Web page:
March 12, 2004 - The Amarillo Globe-News (TX)

Get-Tough Stance Start Of Task Forces

By Kris Abbey

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Basketball fans were in mourning in the summer of 1986.

College star Len Bias, recently drafted by the Boston Celtics, was dead from a cocaine overdose.

The fallout from Bias' death encouraged legislators to pass the Anti-Drug Abuse Act of 1986, which set mandatory minimum sentences in drug cases and made funds available for local agencies to fight drugs.

In this get-tough-on-drugs climate, Panhandle Regional Narcotics Trafficking Task Force was born.

Funded by federal and state grant money - as well as money from seizures in drug cases - the organization responds to calls from area law-enforcement agencies. Task force agents work undercover, help serve search and arrest warrants, and provide backup for local agencies.

The task force closed three clandestine drug labs in 1989. Last year, officers handled 94 methamphetamine labs and seized more than $3 million worth of methamphetamine, according to the task force's 2003 report.

Total value of drugs seized in 2003 was more than $100 million, the report said.

Before 1987, the only multijurisdictional effort against narcotics activity in the Panhandle was Amarillo Police Department's Organized Crime Unit, which covered Potter, Randall and Deaf Smith counties.

The task force and Organized Crime Unit co-existed under a combined board until 1990, when OCU disbanded and its agents joined the task force.

Col. Robert Francis of APD was the first coordinator of the task force. On Thursday, he declined to comment on task force history, saying he had been instructed to direct all inquiries to the city attorney's office.

The task force weathered several controversies before the Tulia case.

In 1990, a Randall County grand jury issued a report that claimed the philosophical and personal differences between the task force and the Organized Crime Unit could hamper the fight against drugs. The report alleged the governing board over both units was not fulfilling its responsibilities.

The grand jury report described undercover operations as ineffective because agents were well-known in area towns.

In 1993, law agencies in several eastern Panhandle counties feuded with the task force board because those counties felt the task force was not supporting them. The disagreement led to a rift, and three counties began to work drug cases on their own again.

The task force won accolades as the 1998 Texas Narcotics Control Program Task Force of the Year, and one of its agents was named Texas Narcotics Control Program Officer of the Year.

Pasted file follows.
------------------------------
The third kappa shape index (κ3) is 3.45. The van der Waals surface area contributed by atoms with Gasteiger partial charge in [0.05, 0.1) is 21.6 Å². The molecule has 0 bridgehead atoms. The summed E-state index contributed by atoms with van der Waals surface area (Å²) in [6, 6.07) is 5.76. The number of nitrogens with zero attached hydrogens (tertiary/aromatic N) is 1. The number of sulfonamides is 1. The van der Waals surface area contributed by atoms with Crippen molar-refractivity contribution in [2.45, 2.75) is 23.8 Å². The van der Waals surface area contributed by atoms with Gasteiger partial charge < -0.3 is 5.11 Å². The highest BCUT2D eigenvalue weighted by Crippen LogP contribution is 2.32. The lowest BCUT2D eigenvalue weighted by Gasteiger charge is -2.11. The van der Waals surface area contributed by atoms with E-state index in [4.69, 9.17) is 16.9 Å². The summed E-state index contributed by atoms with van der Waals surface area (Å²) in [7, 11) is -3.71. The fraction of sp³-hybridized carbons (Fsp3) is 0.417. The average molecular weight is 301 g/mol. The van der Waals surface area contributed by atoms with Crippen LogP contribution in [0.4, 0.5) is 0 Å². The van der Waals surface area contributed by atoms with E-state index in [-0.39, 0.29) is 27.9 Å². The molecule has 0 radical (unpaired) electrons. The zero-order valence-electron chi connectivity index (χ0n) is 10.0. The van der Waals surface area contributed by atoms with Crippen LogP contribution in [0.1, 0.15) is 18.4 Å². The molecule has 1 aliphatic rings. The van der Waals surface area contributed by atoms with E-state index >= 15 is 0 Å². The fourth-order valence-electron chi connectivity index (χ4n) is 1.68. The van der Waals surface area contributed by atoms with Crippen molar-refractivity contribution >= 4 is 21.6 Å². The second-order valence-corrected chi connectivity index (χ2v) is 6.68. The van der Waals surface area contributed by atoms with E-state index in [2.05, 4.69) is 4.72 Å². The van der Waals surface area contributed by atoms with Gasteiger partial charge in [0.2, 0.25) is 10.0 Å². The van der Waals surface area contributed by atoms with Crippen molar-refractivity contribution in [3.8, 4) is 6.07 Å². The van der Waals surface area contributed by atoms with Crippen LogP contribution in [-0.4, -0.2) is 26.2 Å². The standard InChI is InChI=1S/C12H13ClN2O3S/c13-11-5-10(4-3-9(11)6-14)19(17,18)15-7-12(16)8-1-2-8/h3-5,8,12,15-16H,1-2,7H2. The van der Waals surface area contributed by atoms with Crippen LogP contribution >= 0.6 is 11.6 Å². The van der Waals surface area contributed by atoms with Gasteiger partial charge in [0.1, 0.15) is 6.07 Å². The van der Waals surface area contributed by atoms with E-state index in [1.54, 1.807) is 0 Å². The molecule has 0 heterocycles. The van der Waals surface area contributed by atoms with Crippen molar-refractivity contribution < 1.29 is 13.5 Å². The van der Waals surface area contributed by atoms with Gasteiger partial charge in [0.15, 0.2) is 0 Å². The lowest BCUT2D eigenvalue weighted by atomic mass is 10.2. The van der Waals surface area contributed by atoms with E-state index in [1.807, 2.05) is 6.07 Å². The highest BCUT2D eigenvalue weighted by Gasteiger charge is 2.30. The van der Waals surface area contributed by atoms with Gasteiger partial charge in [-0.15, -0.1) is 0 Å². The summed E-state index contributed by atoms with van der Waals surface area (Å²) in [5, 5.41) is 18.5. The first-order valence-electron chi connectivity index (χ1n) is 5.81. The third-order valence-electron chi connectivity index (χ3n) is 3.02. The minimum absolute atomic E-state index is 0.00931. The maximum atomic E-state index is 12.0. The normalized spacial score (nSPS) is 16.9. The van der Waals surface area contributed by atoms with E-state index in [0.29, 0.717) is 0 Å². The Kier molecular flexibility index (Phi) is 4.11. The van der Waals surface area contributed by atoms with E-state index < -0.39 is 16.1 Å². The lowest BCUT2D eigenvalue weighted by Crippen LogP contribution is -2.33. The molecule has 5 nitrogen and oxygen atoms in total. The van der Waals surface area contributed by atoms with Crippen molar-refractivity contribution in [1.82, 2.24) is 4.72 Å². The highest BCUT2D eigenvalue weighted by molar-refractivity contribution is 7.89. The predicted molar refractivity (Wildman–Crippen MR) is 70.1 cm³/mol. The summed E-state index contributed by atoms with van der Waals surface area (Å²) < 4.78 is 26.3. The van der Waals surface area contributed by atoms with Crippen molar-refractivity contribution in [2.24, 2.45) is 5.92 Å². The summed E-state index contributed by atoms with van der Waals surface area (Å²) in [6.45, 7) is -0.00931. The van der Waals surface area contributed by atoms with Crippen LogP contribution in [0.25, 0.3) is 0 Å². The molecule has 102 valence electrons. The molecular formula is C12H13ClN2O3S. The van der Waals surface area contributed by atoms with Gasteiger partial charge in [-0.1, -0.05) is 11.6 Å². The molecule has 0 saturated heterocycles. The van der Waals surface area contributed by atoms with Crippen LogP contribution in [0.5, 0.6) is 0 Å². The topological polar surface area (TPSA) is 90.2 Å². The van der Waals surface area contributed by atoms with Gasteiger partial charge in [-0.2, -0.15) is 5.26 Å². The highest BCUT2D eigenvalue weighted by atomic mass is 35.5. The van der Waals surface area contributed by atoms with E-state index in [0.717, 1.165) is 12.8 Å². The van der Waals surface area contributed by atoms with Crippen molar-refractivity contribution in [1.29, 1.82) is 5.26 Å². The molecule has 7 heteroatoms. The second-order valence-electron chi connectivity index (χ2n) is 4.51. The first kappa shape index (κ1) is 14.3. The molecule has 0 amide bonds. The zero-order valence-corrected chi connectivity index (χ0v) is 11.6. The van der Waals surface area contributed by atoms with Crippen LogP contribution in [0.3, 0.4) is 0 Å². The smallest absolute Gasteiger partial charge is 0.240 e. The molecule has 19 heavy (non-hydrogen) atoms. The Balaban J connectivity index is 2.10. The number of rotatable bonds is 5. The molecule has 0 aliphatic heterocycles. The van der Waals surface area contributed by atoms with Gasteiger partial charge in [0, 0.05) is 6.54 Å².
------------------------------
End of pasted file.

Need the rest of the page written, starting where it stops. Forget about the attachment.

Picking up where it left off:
The agent was Tom Coleman, and he garnered the award on the basis of his now-discredited operations in Tulia.


Jan. 21, 1998 - Tom Coleman hired by Swisher County Sheriff Larry Stewart and officials from the Panhandle Regional Narcotics Trafficking Task Force.

March 29, 1998 - Coleman logs his first drug buy in Tulia, posing as TJ Dawson, a man seeking drugs for his girlfriend.

May 6, 1998 - While still on the job in Tulia, Coleman is charged with abuse of official capacity and theft in Cochran County for allegedly using a county credit card to purchase gas for his private vehicle.

Aug. 17, 1998 - Charges against Coleman are dropped after he makes restitution. Coleman goes back to work after passing polygraph exam.

July 20, 1999 - Swisher County grand jury hands down 132 indictments of 46 people based on Coleman's undercover buys.

July 23, 1999 - Scores of officers from numerous agencies conduct early morning raids in Tulia, arresting dozens. Within days, all but two suspects are arrested.

Dec. 15, 1999 - First trial concludes with Joe Moore sentenced to 90 years in prison.

Sept. 7, 2000 - Last trial concludes with Kareem White sentenced to 60 years in prison.

Sept. 28, 2000 - First civil suit filed in federal court on behalf of Yul Bryant, who was mistakenly identified by Coleman.

Oct. 13, 2000 - Complaint filed with the U.S. Department of Justice seeking a civil rights investigation. Results of investigation still have not been released.

Feb. 22, 2001 - Second civil rights suit filed on behalf of Billy Wafer, who was at work at the time Coleman said Wafer was selling drugs. Suit later settled.

July 18, 2002 - Charges dropped against the final defendant, Zury Bossett, who had been on the lam since being charged.

Aug. 26, 2002 - Texas attorney general's office launches investigation of bust. Results still not available.

Sept. 25, 2002 - Texas Court of Criminal Appeals remands the appeals of two defendants back to Swisher County for evidentiary hearings. Two more cases would later be added.

March 17, 2003 - Evidentiary hearings begin in Tulia.

March 22, 2003 - Coleman gives contradictory testimony causing the evidentiary hearings to be stopped. Judge in hearings later issues recommendation that all defendants be freed because Coleman is "unreliable."

April 25, 2003 - Coleman indicted on three counts of aggravated perjury.

June 16, 2003 - All defendants who are still in prison are released on bond to await outcome of their cases.

Aug. 22, 2003 - Gov. Rick Perry issues pardons for nearly all of the defendants in the case. Swisher County agrees to pay $250,000 for immunity from suit by most of the defendants. Federal lawsuit filed against 30 cities and counties on behalf of two cleared defendants.

March 11, 2004 - Amarillo decides to settle federal suit for $5 million and a promise to disband the task force that supervised the Tulia bust.

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